What is calendar blocking?

Calendar  Blocking is the process of taking all of your to-dos – your: I have to-dos, I really should to-dos and I want to-dos – and purposefully scheduling them into your calendar.

It’s almost 5pm at the moment and, according to my calendar, that means it’s time to update this article (originally posted in 2019) for 2022.

Guess what I’m doing?

That’s right – just that!

Calendar Blocking is a way of turning your tasks into time slots.

What’s so special about Calendar Blocking?

If this time wasn’t intentionally scheduled in my calendar I may very well be updating this article or I might be doing 101 other things that may or may not be as productive.

Calendar Blocking turns tasks into time slots and helps you to equate tasks to your valuable time. A task on a to-do list isn’t much use to anyone unless you’ve intentionally considered when it’s best to carry it out and how long it will even take you to complete.

Hands up who’s written a to-do list but then lost it/got distracted/forgot all about it or just not “shown up” and completed the tasks on it?

Yep, me too.

By time blocking your calendar, you can save on procrastination and stop wasting time while still being able to move tasks around when needed. (Big emphasis on the ‘when needed’ bit.)

So without further ado, here’s what to do…

How to Calendar Block like a pro


1. Use Colour Coding

Some people like stickers or emojis but I’m a colour coding girl.

Colour coding will help you to quickly reference your day/week/month and identify your work and personal commitments. If you know your gym time is green then you’ll be able to find your scheduled workout sessions in lightning quick time.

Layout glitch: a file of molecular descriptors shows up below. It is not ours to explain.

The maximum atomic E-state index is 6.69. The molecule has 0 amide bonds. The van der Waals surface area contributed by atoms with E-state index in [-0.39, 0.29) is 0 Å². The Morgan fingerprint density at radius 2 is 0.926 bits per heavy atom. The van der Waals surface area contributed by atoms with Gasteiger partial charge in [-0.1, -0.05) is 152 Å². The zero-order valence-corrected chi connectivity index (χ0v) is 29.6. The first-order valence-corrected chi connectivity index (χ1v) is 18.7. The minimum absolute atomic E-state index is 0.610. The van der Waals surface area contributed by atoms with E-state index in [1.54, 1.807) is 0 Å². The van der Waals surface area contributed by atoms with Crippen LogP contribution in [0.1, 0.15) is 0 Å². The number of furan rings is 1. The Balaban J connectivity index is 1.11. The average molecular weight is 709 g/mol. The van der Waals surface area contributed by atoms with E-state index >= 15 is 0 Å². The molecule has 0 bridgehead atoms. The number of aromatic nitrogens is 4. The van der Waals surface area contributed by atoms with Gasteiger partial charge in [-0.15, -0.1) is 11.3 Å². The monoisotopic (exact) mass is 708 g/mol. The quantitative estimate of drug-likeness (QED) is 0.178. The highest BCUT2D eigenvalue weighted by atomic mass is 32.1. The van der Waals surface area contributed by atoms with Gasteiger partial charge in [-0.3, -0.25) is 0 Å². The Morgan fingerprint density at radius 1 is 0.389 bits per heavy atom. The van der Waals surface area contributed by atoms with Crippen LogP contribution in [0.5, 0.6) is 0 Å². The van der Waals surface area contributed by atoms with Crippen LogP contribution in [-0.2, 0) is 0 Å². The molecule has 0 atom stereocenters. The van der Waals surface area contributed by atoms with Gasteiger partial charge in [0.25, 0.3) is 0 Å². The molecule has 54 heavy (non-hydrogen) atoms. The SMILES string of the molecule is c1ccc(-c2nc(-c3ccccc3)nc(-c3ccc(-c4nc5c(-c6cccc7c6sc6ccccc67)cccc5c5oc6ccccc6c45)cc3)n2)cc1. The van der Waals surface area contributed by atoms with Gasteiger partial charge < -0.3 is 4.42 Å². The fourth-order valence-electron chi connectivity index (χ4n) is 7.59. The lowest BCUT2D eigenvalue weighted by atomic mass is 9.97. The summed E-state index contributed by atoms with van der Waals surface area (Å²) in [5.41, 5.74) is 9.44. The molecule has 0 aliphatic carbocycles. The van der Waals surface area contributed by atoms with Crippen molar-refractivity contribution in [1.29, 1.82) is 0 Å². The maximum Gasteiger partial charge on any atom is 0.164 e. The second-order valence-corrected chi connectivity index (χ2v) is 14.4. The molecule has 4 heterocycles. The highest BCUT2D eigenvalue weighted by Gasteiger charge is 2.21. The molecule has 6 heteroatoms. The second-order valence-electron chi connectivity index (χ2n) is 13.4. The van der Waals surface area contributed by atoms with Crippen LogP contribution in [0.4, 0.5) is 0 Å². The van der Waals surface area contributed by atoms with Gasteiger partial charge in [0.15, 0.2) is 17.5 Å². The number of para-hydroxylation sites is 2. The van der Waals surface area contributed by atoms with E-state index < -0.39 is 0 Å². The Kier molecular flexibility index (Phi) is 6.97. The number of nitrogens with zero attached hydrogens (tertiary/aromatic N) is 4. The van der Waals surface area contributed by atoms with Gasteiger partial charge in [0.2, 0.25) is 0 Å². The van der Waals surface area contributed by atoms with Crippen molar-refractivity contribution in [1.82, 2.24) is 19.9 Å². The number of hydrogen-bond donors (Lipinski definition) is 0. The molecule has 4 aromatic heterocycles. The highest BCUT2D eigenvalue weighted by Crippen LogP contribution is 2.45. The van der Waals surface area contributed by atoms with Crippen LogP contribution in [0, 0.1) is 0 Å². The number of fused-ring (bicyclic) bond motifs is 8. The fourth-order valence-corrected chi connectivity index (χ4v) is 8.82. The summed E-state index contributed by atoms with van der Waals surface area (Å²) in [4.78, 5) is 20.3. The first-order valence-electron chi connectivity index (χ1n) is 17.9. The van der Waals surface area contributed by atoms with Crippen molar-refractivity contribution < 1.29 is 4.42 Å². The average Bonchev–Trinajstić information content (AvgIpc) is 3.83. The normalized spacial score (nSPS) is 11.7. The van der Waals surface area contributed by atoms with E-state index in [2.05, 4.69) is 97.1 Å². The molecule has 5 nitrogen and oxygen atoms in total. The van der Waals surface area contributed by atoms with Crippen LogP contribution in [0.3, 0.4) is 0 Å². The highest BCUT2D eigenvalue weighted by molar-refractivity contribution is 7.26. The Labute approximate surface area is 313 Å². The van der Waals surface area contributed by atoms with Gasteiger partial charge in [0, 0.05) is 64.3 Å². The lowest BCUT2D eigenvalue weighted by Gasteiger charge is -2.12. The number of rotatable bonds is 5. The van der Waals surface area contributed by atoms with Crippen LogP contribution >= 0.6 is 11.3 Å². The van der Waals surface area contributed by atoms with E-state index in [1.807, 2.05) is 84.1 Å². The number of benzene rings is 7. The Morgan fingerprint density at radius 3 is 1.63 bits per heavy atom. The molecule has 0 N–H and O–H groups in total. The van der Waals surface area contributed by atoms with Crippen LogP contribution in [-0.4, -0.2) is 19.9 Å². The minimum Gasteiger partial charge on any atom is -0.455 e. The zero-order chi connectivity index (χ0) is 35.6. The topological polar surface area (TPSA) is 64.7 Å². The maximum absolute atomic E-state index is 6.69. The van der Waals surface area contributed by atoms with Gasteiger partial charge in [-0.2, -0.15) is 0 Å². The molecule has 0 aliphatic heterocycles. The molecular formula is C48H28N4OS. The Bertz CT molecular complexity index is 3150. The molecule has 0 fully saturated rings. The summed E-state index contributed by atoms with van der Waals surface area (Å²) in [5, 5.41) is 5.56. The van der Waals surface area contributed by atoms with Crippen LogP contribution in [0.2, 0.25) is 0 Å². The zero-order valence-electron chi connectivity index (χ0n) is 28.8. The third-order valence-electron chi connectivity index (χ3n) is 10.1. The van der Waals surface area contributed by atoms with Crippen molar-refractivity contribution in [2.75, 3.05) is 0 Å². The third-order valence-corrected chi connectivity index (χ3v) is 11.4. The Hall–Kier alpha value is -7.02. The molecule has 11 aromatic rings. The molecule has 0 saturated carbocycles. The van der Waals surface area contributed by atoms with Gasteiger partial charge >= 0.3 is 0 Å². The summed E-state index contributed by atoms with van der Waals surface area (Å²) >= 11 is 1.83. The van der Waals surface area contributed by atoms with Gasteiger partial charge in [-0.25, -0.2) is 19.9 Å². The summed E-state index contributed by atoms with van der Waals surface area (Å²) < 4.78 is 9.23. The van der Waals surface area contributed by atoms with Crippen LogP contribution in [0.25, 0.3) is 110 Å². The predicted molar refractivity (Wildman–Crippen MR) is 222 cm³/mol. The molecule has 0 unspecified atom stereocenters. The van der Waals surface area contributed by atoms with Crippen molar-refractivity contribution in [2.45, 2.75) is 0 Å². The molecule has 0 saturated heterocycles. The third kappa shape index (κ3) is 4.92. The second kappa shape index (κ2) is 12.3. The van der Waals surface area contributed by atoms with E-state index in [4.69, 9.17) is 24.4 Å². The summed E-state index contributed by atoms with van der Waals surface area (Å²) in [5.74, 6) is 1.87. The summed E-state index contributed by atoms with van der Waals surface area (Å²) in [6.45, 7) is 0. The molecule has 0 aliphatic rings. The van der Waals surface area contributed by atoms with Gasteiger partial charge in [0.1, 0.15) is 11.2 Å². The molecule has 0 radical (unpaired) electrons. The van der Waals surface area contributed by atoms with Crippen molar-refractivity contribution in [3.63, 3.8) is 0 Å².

2. Block Similar Tasks Together

To save time switching from one task to another, try to block similar tasks together as much as possible. For example, if you need to write 3 blog posts this week which requires you to be in a certain mindset (or playing a particular podcast etc.) block the time for all 3 together so you stay in the zone and get the most out of that time.

3. Use Different Calendars to Share Info with Others

Most calendar services (like Google Calendar) allow you to set up more than one calendar. You might want to do this if you want to share your meeting schedule, but not your hair appointment time, with your colleagues. You’ll be able to see everything but they’ll only see what you want/need them to, allowing for both efficiency and privacy.

4. Schedule All Your Routines

Ok, so scheduling your bedtime might feel like an odd thing to do but stay with me here.

Scheduling all of your routines (including when to get up and when to get ready for bed) will help you visualise how much time you have available in a day to get things done. Not only that but it will also act as an accountability prompt… Sure, 11:34 pm you might be happy staying up to watch just one more episode of [insert name of any wildly binge-able Netflix show here] but how’s 6:15 am the next morning you going to feel?!

5. Take Nothing for Granted

Make sure to include time to switch tasks and commute. You don’t instantly go for your front door to your therapy office in 0.1 seconds, so why should your schedule? Allowing for things such as commuting will help you stay on track all day and also helps to ensure your plans are realistic.

6. Don’t be Unrealistic

We might not always know how long a task will take us and that’s to be expected, but don’t be brazenly unrealistic. If you know your Zoom meetings with Bob – your overly talkative associate –  tend to drag on there’s no point only allowing 20 minutes in your calendar. This will just disrupt all your other tasks for the day.

7. Pay Close Attention to Trends

Calendar blocking is an excellent way to notice trends. Pay attention to them and adjust as necessary.

Are you properly accounting for your time? Are you just fooling yourself by scheduling in all those gym sessions?

If you’re regularly not “showing up” for something you’re claiming you want to do stop scheduling it until you’re ready to commit to it already!

Your blocked week might look something like this example I popped together

Calendar Time Blocking for Counsellors and Therapists